In lieu of an abstract, here is a brief excerpt of the content:

  • In the Wake of “The Violence of Heteronormativity”: Reflecting on, Contending with Affective Remains
  • Kimberlee Pérez (bio) and Craig Gingrich Philbrook (bio)

This forum takes up space in the pages of QED to take time, relationally, collectively, invitationally, insistently. The time it takes is in service of a reflecting upon and contending with the affective remains (see Yep in this forum) of Gust Yep’s 2003 essay “The Violence of Heteronormativity in Communication Studies: Notes on Injury, Healing, and Queer World-Making.” The essay was part of the groundbreaking collection Queer Theory and Communication, which addressed the discipline’s absences from and violences to queer communities, and in doing so contributed to a certain kind of insistence and visibility of people, experiences, and structures that, as Yep notes below, the discipline is simultaneously poised to address and perpetuate. The double bind of writing about the violences of heteronormativity is that through the attention brought about through writing one comes into contact with the very experience of it. This is not to say that the double bind remains a trap in which one remains locked. Indeed, as Yep and the contributors to the forum demonstrate, through and from the bind emerge processes of recognition, experience, feeling, naming, writing, that resistance, reimagination, healing, and worldmaking.

For the 100th anniversary of the National Communication Association meeting in 2014 in Chicago, forum contributor Naida Zukić organized a ten-year retrospective panel on Yep’s “The Violence of Heteronormativity.” She labored [End Page 112] to organize a panel across academic generations, social locations, points of entry into as well as departures from, and strategies for resisting, reworking, and healing the violences of heteronormativity. The roundtable, which included many authors represented here, generated a lively discussion that—as most discussions on confronting, dismantling, and healing heteronormativity do—felt incomplete and undone. Later in the winter of 2014–15, Zukić approached the two of us to further organize and coedit a publishable forum that continued the conversation. Given its editorial mission of queer worldmaking, QED made the most sense for the forum, and editors Charles E. Morris and Tom Nakayama were receptive to host us. As it perhaps should, the move from conference to publication remains incomplete and replete with absences.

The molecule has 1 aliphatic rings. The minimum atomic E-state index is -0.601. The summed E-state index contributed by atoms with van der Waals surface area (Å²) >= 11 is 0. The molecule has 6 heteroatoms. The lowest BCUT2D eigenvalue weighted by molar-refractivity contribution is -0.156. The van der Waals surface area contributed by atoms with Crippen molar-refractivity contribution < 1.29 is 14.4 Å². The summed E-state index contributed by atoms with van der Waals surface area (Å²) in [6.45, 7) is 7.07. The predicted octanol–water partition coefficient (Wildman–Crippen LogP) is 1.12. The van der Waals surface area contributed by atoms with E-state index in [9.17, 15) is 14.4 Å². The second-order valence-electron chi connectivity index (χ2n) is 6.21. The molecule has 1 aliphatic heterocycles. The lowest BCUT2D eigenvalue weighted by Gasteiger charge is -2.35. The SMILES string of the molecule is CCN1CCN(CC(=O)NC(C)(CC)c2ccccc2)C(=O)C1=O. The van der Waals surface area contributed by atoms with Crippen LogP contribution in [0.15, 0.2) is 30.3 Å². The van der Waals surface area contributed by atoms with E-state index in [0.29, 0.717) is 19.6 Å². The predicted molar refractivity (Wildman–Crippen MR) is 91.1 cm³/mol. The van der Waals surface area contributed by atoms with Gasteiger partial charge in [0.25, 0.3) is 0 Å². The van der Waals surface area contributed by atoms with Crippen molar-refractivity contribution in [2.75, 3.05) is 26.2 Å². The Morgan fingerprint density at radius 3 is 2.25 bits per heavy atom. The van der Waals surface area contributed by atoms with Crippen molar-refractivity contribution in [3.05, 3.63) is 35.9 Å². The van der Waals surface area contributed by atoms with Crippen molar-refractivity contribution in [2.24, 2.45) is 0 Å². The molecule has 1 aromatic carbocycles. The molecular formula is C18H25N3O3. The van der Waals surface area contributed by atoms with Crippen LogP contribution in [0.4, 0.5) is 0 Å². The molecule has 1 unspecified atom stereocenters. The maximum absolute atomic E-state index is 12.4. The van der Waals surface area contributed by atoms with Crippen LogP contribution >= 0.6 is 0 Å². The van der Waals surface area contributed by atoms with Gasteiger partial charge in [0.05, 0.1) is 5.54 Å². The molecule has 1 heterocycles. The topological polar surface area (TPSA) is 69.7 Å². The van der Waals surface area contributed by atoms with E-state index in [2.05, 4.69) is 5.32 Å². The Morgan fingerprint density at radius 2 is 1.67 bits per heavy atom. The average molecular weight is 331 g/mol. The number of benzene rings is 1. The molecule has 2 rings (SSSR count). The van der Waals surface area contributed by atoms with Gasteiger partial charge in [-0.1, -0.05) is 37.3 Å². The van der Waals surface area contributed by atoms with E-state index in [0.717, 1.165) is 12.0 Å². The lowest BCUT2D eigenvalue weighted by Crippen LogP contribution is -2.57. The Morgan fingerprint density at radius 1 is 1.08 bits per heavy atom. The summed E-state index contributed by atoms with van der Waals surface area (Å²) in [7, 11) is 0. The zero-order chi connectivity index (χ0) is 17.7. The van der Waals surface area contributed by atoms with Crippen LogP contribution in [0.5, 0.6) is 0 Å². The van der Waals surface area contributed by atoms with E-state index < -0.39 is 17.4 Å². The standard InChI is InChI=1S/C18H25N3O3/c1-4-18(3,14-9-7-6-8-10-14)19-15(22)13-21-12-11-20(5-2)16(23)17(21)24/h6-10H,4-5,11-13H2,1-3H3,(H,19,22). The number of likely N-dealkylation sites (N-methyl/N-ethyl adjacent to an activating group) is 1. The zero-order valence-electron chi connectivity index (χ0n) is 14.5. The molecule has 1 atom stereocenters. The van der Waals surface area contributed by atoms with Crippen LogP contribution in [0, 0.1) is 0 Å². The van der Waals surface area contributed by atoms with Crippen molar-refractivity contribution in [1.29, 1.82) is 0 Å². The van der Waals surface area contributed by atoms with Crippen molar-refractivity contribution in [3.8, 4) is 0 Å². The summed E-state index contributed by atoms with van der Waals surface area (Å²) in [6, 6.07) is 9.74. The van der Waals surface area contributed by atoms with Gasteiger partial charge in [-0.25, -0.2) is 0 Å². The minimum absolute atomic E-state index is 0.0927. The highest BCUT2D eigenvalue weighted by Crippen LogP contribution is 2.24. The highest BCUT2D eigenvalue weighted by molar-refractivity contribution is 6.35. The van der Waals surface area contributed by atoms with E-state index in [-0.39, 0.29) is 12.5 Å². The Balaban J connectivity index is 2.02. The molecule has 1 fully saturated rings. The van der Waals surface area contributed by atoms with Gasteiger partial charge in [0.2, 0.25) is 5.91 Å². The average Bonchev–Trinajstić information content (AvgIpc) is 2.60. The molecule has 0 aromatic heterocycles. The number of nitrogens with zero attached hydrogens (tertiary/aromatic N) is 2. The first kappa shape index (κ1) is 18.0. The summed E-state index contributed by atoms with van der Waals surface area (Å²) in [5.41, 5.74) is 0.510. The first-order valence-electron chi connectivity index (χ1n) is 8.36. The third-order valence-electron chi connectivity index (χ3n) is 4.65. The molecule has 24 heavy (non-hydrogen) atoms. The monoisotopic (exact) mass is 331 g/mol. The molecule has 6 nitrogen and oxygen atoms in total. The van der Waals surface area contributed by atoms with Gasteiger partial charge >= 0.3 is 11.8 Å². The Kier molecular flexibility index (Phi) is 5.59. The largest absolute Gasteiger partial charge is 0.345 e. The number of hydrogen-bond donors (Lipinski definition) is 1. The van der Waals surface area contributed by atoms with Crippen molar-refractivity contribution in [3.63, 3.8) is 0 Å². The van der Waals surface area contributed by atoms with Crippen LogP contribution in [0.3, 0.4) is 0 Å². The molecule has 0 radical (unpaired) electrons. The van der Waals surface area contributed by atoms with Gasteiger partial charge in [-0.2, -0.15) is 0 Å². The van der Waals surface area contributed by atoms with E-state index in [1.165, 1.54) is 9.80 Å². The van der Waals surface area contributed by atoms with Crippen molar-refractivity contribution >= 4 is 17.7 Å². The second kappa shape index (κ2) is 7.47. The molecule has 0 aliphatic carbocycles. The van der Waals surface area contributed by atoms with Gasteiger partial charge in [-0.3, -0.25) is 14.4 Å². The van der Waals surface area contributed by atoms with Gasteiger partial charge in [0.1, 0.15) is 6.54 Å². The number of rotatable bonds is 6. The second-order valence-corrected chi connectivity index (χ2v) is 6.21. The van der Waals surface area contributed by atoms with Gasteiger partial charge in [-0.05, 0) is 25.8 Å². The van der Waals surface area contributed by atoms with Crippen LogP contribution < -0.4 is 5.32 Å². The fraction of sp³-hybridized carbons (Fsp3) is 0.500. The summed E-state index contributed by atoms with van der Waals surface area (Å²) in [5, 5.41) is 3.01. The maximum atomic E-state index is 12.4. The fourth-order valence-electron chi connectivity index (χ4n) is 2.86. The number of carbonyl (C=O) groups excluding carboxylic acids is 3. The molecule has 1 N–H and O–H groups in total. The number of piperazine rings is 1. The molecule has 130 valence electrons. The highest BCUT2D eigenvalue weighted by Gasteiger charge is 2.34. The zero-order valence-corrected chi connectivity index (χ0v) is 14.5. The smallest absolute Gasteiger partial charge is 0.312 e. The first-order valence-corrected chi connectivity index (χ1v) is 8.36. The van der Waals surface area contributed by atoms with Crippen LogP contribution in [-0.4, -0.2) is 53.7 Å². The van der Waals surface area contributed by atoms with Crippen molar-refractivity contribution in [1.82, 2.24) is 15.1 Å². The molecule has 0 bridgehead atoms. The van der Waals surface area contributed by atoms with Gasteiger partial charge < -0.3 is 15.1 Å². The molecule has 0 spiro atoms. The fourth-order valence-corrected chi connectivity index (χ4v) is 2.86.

We recognize the incompleteness and the absences, the constraints, normativities, and choices that accompany us throughout this project. We neither excuse nor account fully for the incompleteness and absences. Rather, we attempt and practice the reflecting and accounting labor and relations that Yep and others call for in the service of something else. As we reflect inward, we gesture outward. This is also to say that Zukić’s invitation gave the two us an opportunity to do some of this together and in relation to one another, which was to be our first such collaboration and further provided for the deepening and extending of our ongoing relationship in ways that included different and more frequent forms of contact. Again, this is to point to the ways that for those of us who live, write about, and develop relations through and against the violences of heteronormativity, that its violences not only permeate across spheres and relations of our lives, that those circumstances in turn are the grounds from which healing relations are secured, nourished, and nurtured. More on this practice in our concluding pieces to the forum in the form of letters to one another.

This is further to locate this forum, and its unfolding within the specificity of the ongoing spectacular and mundane normative violences that we have lived through as we, the two of us, each contributor, you, have individually, collectively, and relationally endured, survived, and continue to reel from and against in all the ways that happens. Pulse. The November 2016 elections. The ongoing and repeated state-sanctioned and state executed murders of black people. The ongoing and repeated state-sanctioned murders of trans people, especially trans women of color. Each and every intersecting instance of state-sanctioned act of violences against bodies and the planet. At some times these violences were channeled through writings; at other times they meant the halting of writing. In different ways and different times, violences in relation...

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Additional Information

ISSN
2327-1590
Print ISSN
2327-1574
Pages
pp. 112-114
Launched on MUSE
2017-09-01
Open Access
No
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